“Absolute beginners want to know more about Tarot, but they also want an answer to a very important question: ‘What exactly will Tarot do for me?” Ask this question of people already enjoying the benefits of working with the deck, and they’ll say that Tarot helps them in a variety of surprising ways.” – From the book
He’s shown us how to take the Tarot to heart, put it to work, and discover exciting bright ideas. Now, author and teacher Mark McElroy introduces this wicked pack of cards to a new a generation of readers with the Absolute Beginner’s Guide to Tarot.
Witty and practical, this 376-page book offers an engaging tour through the Tarot, including a brief history of the cards, choosing and caring for a deck, and details of performing a reading. He also discusses how to define a good question when consulting the Tarot, as well as selecting an appropriate spread. McElroy covers the gamut of Tarot structure—Majors, Minors, elements, suits, numbers and court card rankings—while presenting both analytical and intuitive methods for interpreting the cards.
Dogma-free, the author’s refreshing approach encourages individuals to engage the cards on their own terms, while outlining the benefits of considering traditional methods. Would you prefer storing your cards on a shelf, bound by a rubber band, or would you rather store your deck in an ornate wooden box? What about reading reversals or performing rituals before a reading? Do what works for you, recommends McElroy. He presents a myriad of options for consideration, but forces none upon the reader.
Arguably, the most interesting sections of the Absolute Beginner’s Guide to Tarot are the ones dedicated to the cards. Arranged on one page for handy reference, four images from four different decks provide visual cues: The Universal Tarot, Gilded Tarot, the author’s Bright Idea Deck, and the Tarot of Marseilles. McElroy offers a wealth of information about each card with easy-to-read sections:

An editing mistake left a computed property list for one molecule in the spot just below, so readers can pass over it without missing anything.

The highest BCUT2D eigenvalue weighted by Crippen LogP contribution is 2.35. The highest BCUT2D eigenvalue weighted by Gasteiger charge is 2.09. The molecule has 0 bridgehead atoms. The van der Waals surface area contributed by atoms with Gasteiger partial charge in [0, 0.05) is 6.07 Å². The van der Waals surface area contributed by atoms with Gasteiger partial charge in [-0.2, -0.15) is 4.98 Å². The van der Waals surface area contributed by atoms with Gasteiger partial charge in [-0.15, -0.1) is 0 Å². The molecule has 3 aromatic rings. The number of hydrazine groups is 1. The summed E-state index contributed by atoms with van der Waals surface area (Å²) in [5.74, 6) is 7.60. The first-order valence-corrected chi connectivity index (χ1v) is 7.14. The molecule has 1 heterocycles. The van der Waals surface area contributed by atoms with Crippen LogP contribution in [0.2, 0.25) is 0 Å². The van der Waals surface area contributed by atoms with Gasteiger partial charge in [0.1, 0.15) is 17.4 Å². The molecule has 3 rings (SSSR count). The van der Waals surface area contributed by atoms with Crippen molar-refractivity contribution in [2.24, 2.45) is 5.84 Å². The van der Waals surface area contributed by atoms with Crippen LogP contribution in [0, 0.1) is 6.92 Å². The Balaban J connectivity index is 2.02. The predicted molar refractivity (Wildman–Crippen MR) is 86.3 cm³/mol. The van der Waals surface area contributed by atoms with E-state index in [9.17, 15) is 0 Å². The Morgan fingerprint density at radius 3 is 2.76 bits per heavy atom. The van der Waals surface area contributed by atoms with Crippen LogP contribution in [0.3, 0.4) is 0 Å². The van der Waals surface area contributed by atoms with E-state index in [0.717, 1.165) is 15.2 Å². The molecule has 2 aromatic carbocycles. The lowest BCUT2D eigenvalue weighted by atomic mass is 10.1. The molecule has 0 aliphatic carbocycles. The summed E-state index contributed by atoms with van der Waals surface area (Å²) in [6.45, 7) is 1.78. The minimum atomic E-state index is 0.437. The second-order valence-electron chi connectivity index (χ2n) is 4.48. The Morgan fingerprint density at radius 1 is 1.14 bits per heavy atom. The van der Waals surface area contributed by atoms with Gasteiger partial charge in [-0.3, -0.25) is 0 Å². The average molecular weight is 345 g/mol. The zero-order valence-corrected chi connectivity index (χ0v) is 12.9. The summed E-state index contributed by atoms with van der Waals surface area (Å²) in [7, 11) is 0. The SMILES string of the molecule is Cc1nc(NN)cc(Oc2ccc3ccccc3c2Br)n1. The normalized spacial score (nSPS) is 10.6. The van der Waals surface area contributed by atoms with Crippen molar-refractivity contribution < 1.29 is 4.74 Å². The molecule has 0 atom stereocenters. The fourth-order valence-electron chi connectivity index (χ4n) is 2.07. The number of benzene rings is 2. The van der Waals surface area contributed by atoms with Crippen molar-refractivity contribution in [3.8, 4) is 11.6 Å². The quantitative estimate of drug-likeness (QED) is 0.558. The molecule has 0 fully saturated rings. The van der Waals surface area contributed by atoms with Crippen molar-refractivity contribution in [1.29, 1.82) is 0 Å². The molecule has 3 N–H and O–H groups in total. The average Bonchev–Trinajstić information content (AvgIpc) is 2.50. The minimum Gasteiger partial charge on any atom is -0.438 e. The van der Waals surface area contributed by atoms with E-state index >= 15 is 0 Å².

• Range of Meaning (Light and Shadow)
• Advice – What the card may be saying about Relationships, Work, Spirituality, Personal Growth, and Fortunetelling
• Symbols and Insights – Discussion on the various symbols and images on the card
• Questions to Ask – Three questions encouraging you to look within for answers
For the Major Arcana (cards 0-22, also known as Trumps), he presents an Archetype, Hebrew Alphabet/meaning/number, Planetary/Astrological/Elemental correspondence, Mythical/Spiritual associations, and Story line.
For example, the Mythical/spiritual associations for Trump 8 Justice are “Themis or Justitia. Ma’at. Solomon dividing a baby. The Sword of Damocles. The giving of the Ten Commandments”. If you’d like to create a story, the theme for this card could be, “During the main character’s initial challenge, his or her ability, knowledge, or personal suitability is found to be lacking.”
McElroy gives the Minor Arcana equal treatment in the Absolute Beginner’s Guide to Tarot, except that the Correspondences section covers Numerology, Astrology, an Affirmation, and Story. Therefore, the Three of Cups is associated with Mercury in Cancer, and the related affirmation is “I allow my actions to reflect my true emotion”. For the Court Cards, the author discusses the Personality of each in the Correspondences section, as well as the elemental association, an Affirmation, and Story line.
The book devotes an entire chapter to giving and receiving readings, including how to distinguish ethical Tarot readers from con artists, reading styles, tips from the pros, and accessories to have on hand for readings (e.g. tissues). The last chapter outlines thirteen fun things anyone can do with Tarot, such as comparative readings and visual brainstorming.
The Absolute Beginner’s Guide to Tarot is unlike any book on the market, providing multiple perspectives (and card images!) for readers to ponder. Excellent for those beginning their Tarot journey, seasoned readers will also discover useful, stimulating information about the cards. As a professional Tarot reader, reviewer, and writer, I often receive queries about the “best” book/s for beginners for learning the cards. From now on, I’ll make sure I steer querents to this book first!
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